"They're trying to rob our union from us," says Maria Martinez, the chief shop steward inside the IBP plant and an outspoken leader of the dissident group. She and others allege that union leaders aren't responsive to the immigrant work force. Martinez has been using her ties to the TDU as a platform to educate Hispanic Teamsters about their rights as union members, arguing that such a campaign is necessary because Hispanics pay dues "but don't realize they have a voice in the union."
In particular, Martinez and her supporters are angry that while their new contract provided immediate pay increases, it replaced a long-running pension plan -- in which the company kicked in as much as $1.50 an hour -- with a 401(k) retirement plan to which workers must contribute.
The dissidents also contend that national leaders backed the strike only halfheartedly, refusing to support their proposal for a national boycott of IBP products while the union negotiators overlooked issues of worker safety and consumer protection.
Roth declared that "there's no foundation" for allegations that the Teamsters didn't support the strike. He notes that Jon Rabine, international vice president for the western region and a member of the Teamsters' national board, negotiated the contract. He calls that "an extraordinary commitment," since local union representatives typically handle their own talks.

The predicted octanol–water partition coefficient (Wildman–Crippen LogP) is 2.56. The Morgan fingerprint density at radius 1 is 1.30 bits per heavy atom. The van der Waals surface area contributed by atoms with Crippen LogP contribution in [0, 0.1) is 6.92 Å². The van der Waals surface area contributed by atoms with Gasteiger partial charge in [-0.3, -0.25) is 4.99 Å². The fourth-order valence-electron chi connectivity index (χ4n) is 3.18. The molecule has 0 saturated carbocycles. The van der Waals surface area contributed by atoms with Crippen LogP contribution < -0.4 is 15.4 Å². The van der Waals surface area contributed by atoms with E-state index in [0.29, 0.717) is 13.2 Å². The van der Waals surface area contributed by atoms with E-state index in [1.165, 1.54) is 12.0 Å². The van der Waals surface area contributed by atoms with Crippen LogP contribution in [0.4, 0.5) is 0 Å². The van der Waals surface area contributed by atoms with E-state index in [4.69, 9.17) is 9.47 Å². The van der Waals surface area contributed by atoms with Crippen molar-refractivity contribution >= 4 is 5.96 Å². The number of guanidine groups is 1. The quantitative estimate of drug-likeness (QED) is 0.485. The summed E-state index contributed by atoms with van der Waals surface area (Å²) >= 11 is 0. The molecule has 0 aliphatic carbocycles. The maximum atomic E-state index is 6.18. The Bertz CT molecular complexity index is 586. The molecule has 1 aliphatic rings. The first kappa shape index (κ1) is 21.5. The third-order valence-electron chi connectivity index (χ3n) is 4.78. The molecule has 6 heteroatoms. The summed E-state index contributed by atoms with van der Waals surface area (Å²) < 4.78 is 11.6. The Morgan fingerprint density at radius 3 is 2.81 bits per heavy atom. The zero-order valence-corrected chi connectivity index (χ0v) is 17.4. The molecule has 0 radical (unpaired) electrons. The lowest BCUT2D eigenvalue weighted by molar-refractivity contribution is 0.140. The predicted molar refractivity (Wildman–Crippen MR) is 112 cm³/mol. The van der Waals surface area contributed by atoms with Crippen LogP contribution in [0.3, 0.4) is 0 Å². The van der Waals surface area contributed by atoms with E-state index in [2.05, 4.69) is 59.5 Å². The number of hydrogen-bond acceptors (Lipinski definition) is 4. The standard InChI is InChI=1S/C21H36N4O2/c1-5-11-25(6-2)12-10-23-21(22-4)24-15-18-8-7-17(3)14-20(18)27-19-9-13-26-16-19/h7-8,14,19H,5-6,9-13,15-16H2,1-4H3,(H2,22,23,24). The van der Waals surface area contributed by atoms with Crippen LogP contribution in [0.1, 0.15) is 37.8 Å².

He says the Teamsters sent Rabine in because the strike had created a "dangerous set of circumstances," with union members resigning and circulating the decertification petition that, the union says, had been signed by "well over 500" people.
People living in Hancock County, Maine are concerned about a possible increase in water-borne garbage and they have every right to be since such a problem already exists in nearby Washington County, home of Atlantic Salmon of Maine (ASOM) a Fairfield, Maine-based salmon farming company.
Currently ASOM operates salmon farming facilities in Washington County, and is planning to expand their operation to the Blue Hill Bay area in Hancock County.
At an April 15 hearing ASOM presented the necessary plans and research necessary to acquire a permit for their Blue Hill operation. They also explained plans unrelated to the lease process: They intend to transport fish and feed by barge from their Washington County location, and to process the Blue Hill salmon at their Machias, Maine facility.
They also indicated they will attempt to keep the area free of garbage. The lease, however, is not contingent on these plans being carried out as ASOM has no legal agreement with anyone to prevent garbage accumulating on area beaches.
The fact that this has already been a problem in their Washington county facility is underscored by the fact that the majority ownership of ASOM is held by two of the United States' largest agribusiness companies, Continental Grain Company and Seaboard Corporation.